14. NYCUA1K

    NYCUA1K Gold Member

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    Proves nothing other than you found something about GP that you like and will turn a blind eye on all else. I pointed out several facets of the GP program that are subpar -- e.g., their CC and the cost and ways that are available to achieve Diamond status, which is the only status that is worth anything in the program -- that you simply chose to ignore. It is those deficiencies that need to be addressed in an objective analysis. The subjectivity of having never been disappointed by a program sounds great but the reality is usually different...
     
  15. mattsteg
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    mattsteg Gold Member

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    Hyatt guarantees more, and frequently delivers beyond that (I had a nice 1BR suite in my last Hyatt stay). Hilton suggests that other categories may be available, but makes it clear that it's OK to put you just about anywhere (and in a recent stay I was initially assigned a room on te second floor, right next to a very loud ballroom with a party going on inside. When I asked for a better room, nothing was available. When I asked again, suddenly there was a better room...)

    As a US-based traveller I'll give Hyatt a B, as right now no program is attractive enough to merit an A as programs have become less generous than they were a few years back.

    In-hotel treatment and service are great, and the properties are quite nice. Points earning is solid at all levels of the program for in-hotel spend, and the association with UR is nice for US-based members. Redeeming points for suites and premium rooms is a strength, as is redeeming for top-end properties. The suite certificates are nice, but the lack of being able to use them for award bookings is a big drawback as a lot of the places and times that I would use points are the same times I would want to use a certificate. I've let certificates expire unused. If they were usable on award bookings I would be thrilled and perhaps bump the program up to an A.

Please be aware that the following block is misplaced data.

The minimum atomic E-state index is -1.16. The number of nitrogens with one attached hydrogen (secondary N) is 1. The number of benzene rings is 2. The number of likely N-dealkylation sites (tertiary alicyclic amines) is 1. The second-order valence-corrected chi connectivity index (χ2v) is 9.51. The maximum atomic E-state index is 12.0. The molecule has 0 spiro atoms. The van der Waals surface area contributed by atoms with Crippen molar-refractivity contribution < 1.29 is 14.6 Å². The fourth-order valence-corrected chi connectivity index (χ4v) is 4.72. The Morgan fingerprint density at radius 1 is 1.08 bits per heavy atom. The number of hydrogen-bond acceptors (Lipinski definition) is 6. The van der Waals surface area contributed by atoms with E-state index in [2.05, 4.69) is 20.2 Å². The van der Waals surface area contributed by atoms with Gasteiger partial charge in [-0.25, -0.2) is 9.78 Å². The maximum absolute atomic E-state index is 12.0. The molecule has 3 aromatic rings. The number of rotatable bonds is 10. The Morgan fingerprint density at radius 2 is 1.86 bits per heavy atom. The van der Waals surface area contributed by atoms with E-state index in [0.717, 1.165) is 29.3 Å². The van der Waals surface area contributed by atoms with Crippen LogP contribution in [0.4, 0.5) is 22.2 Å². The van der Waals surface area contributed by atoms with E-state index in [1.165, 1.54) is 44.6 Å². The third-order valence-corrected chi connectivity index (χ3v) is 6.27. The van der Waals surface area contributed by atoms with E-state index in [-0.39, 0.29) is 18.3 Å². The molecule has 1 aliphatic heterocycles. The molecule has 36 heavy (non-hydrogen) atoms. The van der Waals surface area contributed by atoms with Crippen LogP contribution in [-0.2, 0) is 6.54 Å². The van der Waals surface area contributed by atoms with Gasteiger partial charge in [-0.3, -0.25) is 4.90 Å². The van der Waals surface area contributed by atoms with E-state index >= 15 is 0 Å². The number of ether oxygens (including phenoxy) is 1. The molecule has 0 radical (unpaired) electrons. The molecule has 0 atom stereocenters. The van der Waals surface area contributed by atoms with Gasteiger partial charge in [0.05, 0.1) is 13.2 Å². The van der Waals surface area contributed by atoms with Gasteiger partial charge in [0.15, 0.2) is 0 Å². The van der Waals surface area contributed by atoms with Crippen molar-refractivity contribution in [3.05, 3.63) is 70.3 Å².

IT is a little sketchy at times, and I've had to chase down missing points more frequently than with other programs. This is simultaneously minor but significant, as I really should not be put in the position where I need to track these things down. On the positive side they are very responsive in making things right.

    Drawbacks would be pricing for those who do not travel much in the US, as international properties tend to be expensive. Also, non-US earning is hurt by not having the CC (which is also tied to in-hotel promotions). Foreign members are in a bit of a tough spot.
     
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  16. NYCUA1K

    NYCUA1K Gold Member

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    You are attributing to the program a behavior that is typical of managers at chains in the US that you'd be hard pressed to find in Asia, where service is superb across the board and status recognition is outstanding. I've seldom needed to ask for upgrades outside of the US, and since suite upgrades became a perk, I failed to get it only once all of last year, and so far this year, once in SAN. In the US, even Diamonds have to bargain their way to stated perks. Recently at Hilton Salt Lake City, I had to make them feel "guilty" about the poor treatment of Diamonds in the US compared to Asia before I was upgraded to a mini-suite. In fact, it had not even occurred to them to offer me this perk, although I had confirmed that there was availability.
    There is a bit that was left out of the HHonors T&C regarding upgrades:
    Otherwise, the above is a much more balanced review and rating of the program: a solid B.
     
  17. mattsteg
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    mattsteg Gold Member

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    Yes, there is more - HHonors, as I mentioned above, elects to give "permission" for suite upgrades (which properties are free to give anyway). They include the word "suite" in their T&C, but with no real commitment to offer them. Properties in places like Asia may well go above and beyond and offer suites (and Hyatt's properties are free to do the same) but are not required to by the program.